Hussein could resume his ambitions of conquest in the Middle East and create
deadly havoc in that region. And this Congress and the America people must
recognize another threat. Evidence from intelligence sources, secret communications,
and statements by people now in custody reveal that Saddam Hussein aids and
protects terrorists, including members of al Qaeda. Secretly, and without fingerprints,
he could provide one of his hidden weapons to terrorists, or help them develop
Before September the 11th, many in the world believed that Saddam Hussein
could be contained. But chemical agents, lethal viruses and shadowy terrorist
networks are not easily contained. Imagine those 19 hijackers with other weapons
and other plans — this time armed by Saddam Hussein. It would take one vial,
one canister, one crate slipped into this country to bring a day of horror
like none we have ever known. We will do everything in our power to make sure
that that day never comes.
Some have said we must not act until the threat is imminent. Since when have
terrorists and tyrants announced their intentions, politely putting us on notice
before they strike? If this threat is permitted to fully and suddenly emerge,
all actions, all words, and all recriminations would come too late. Trusting
in the sanity and restraint of Saddam Hussein is not a strategy, and it is
not an option.
The dictator who is assembling the world's most dangerous weapons has already
used them on whole villages — leaving thousands of his own citizens dead,
blind, or disfigured. Iraqi refugees tell us how forced confessions are obtained
— by torturing children while their parents are made to watch. International
human rights groups have catalogued other methods used in the torture chambers
of Iraq: electric shock, burning with hot irons, dripping acid on the skin,
mutilation with electric drills, cutting out tongues, and rape. If this is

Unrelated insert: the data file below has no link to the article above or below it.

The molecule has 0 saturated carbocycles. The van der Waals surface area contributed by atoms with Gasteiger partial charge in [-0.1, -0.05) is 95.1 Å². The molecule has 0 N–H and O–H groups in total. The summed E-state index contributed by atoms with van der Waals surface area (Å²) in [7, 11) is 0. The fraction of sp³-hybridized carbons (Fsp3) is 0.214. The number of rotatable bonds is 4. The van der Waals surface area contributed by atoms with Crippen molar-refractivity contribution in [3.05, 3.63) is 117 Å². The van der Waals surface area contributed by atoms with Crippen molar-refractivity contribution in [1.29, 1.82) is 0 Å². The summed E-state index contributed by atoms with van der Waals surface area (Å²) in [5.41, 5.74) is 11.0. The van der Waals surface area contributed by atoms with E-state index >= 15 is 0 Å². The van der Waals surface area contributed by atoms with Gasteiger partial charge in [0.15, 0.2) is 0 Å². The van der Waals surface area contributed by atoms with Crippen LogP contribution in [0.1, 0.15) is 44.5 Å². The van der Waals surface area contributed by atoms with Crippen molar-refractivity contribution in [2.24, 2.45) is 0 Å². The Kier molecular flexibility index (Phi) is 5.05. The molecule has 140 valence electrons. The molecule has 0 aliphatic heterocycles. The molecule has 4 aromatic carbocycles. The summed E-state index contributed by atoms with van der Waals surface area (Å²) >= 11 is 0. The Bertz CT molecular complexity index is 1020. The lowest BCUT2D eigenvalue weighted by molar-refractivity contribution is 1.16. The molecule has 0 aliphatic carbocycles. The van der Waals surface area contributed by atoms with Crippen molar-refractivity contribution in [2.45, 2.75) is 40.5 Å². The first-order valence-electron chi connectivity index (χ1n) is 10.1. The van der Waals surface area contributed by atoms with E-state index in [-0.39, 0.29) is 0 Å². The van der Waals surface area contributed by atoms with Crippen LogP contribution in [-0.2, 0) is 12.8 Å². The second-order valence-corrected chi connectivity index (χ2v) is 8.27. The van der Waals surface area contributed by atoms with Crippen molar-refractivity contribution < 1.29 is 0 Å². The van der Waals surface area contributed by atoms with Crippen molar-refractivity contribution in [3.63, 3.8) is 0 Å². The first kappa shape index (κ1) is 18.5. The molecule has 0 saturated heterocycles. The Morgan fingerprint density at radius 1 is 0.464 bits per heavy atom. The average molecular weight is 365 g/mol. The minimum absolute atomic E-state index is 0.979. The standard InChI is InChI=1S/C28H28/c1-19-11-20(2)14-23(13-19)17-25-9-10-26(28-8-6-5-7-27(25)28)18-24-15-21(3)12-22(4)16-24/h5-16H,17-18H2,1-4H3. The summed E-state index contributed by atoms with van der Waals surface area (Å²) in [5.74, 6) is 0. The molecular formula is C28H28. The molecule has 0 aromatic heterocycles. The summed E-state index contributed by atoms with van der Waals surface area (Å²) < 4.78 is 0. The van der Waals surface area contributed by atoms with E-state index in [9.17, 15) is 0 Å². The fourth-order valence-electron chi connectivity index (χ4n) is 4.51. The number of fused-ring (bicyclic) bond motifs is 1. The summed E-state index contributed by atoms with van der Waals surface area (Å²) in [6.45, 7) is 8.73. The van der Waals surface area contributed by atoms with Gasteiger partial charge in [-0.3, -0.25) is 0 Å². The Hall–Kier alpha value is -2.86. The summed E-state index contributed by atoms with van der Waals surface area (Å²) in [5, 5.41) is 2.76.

not evil, then evil has no meaning.
And tonight I have a message for the brave and oppressed people of Iraq: Your
enemy is not surrounding your country — your enemy is ruling your country.
And the day he and his regime are removed from power will be the
day of your liberation.
The world has waited 12 years for Iraq to disarm. America will not accept
a serious and mounting threat to our country, and our friends and our allies.
The United States will ask the U.N. Security Council to convene on February
the 5th to consider the facts of Iraq's ongoing defiance of the world. Secretary
of State Powell will present information and intelligence about Iraqi's legal
— Iraq's illegal weapons programs, its attempt to hide those weapons from
inspectors, and its links to terrorist groups.
We will consult. But let there be no misunderstanding: If Saddam Hussein does
not fully disarm, for the safety of our people and for the peace of the world,
we will lead a coalition to disarm him.
Tonight I have a message for the men and women who will keep the peace, members
of the American Armed Forces: Many of you are assembling in or near the Middle
East, and some crucial hours may lay ahead. In those hours, the success of
our cause will depend on you. Your training has prepared you. Your honor will
guide you. You believe in America, and America believes in you.
Sending Americans into battle is the most profound decision a President can
make. The technologies of war have changed; the risks and suffering of war
have not. For the brave Americans who bear the risk, no victory is free from
sorrow. This nation fights reluctantly, because we know the cost and we dread
the days of mourning that always come.
We seek peace. We strive for peace. And sometimes peace must be defended.
A future lived at the mercy of terrible threats is no peace at all. If war
is forced upon us, we will fight in a just cause and by just means — sparing,
in every way we can, the innocent. And if war is forced upon us, we will fight
with the full force and might of the United States military — and we will
And as we and our coalition partners are doing in Afghanistan, we will bring
to the Iraqi people food and medicines and supplies — and freedom.
Many challenges, abroad and at home, have arrived in a single season. In two
years, America has gone from a sense of invulnerability to an awareness of
peril; from bitter division in small matters to calm unity in great causes.
And we go forward with confidence, because this call of history has come to
the right country.
Americans are a resolute people who have risen to every test of our time.
Adversity has revealed the character of our country, to the world and to ourselves.
America is a strong nation, and honorable in the use of our strength. We exercise
power without conquest, and we sacrifice for the liberty of strangers.
Americans are a free people, who know that freedom is the right of every person
and the future of every nation. The liberty we prize is not America's gift
to the world, it is God's gift to humanity.
We Americans have faith in ourselves, but not in ourselves alone. We do not
know — we do not claim to know all the ways of Providence, yet we can trust
in them, placing our confidence in the loving God behind all of life, and all
May He guide us now. And may God continue to bless the United States of America.